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Don Chipp – Customs Minister – “Inside the Canberra Press Gallery: Life in the Wedding Cake of Old Parliament House” – Rob Chalmers 

May 28th, 2012 · No Comments · Art, Australiana, Culture, Humour, Politics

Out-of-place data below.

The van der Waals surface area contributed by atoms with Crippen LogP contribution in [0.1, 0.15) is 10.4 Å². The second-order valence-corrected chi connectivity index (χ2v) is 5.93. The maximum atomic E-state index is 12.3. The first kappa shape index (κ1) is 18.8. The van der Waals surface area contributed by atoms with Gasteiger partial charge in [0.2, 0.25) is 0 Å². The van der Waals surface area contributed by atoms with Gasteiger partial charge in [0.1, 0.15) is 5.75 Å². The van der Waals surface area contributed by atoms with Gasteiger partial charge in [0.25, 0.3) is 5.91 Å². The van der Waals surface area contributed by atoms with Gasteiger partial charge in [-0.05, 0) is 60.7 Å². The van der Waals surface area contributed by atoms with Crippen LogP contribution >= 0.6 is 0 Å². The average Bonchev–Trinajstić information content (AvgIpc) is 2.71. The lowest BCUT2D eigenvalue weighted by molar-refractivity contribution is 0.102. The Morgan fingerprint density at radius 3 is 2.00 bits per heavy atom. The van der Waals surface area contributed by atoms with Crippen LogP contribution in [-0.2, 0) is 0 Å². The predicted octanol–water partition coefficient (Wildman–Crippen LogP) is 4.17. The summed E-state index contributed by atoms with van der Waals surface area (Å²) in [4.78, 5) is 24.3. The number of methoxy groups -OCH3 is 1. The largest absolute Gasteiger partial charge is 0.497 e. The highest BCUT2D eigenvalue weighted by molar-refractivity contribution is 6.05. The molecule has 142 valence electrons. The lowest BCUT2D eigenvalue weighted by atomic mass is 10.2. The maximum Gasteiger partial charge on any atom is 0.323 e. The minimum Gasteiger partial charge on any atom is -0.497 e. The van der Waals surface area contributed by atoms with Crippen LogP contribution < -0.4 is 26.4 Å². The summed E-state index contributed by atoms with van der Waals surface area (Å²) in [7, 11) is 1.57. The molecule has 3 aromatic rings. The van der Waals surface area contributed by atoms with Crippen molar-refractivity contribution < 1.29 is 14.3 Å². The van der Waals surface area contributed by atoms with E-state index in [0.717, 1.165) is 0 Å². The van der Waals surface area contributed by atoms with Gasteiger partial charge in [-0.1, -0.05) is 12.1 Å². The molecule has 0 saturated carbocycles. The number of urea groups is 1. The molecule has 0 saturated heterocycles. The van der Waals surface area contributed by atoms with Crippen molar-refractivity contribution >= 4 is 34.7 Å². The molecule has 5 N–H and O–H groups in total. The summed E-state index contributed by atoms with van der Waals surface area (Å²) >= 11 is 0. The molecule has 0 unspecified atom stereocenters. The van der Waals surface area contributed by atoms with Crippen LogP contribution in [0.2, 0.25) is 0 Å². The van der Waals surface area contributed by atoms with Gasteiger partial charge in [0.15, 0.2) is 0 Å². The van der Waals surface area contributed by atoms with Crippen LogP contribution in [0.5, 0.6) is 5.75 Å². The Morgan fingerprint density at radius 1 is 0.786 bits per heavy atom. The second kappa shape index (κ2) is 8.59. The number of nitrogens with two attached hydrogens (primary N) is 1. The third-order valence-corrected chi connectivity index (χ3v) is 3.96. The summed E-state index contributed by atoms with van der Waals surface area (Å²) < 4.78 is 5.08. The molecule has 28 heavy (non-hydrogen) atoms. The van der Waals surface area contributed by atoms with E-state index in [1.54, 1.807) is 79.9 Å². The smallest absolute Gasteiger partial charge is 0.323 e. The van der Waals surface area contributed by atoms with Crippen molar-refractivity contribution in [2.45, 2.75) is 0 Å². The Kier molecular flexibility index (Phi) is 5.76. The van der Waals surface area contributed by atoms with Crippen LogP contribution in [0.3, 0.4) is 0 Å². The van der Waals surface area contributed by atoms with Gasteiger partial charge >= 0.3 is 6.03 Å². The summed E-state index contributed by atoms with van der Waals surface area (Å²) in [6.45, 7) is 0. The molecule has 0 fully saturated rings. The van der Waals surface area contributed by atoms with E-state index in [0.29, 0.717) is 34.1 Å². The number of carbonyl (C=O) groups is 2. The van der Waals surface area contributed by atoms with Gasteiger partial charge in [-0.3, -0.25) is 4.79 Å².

Minister for Customs and Excise in the Gorton ministry after the 1969 election, Chipp presented himself as the small-‘l’ liberal who believed in loosening up strict rules relating to the behaviour and rights of citizens. He made a name for himself by removing the ban on the sale of various books, such as Portnoy’s Complaint. Yet, to show that he was a man of family values who would not tolerate pornography, he ordered customs to crack down on imported porn. Further, to emphasise his relentless pursuit of porn, he had pornographic books and magazines seized by customs available in his office so that MPs could see for themselves what a grand job he was doing. Male MPs from both sides of politics visited his office regularly to view the porn, particularly the graphic pictorial material—of course just to be informed of the great job the minister was doing. His private secretary at the time was a young customs officer, Trevor Wright, a friend of mine. The seized porn, sent across to Chipp’s office from customs, was the responsibility of Trevor and, if an MP desired to view the disgusting material, it was produced from Trevor’s desk drawer. He noted that many MPs, some of whom portrayed themselves as high-minded adherents of the Christian faith, appeared regularly seeking to view the latest porn. Chipp also arranged showings of pornographic films seized by customs in its tireless efforts to save the population from exposure to lewd and degrading material. These films were shown over the dinner adjournments at the theatrette of the National Library—close to Parliament House. The showings were free—naturally attracting many with a close interest in the work of customs.

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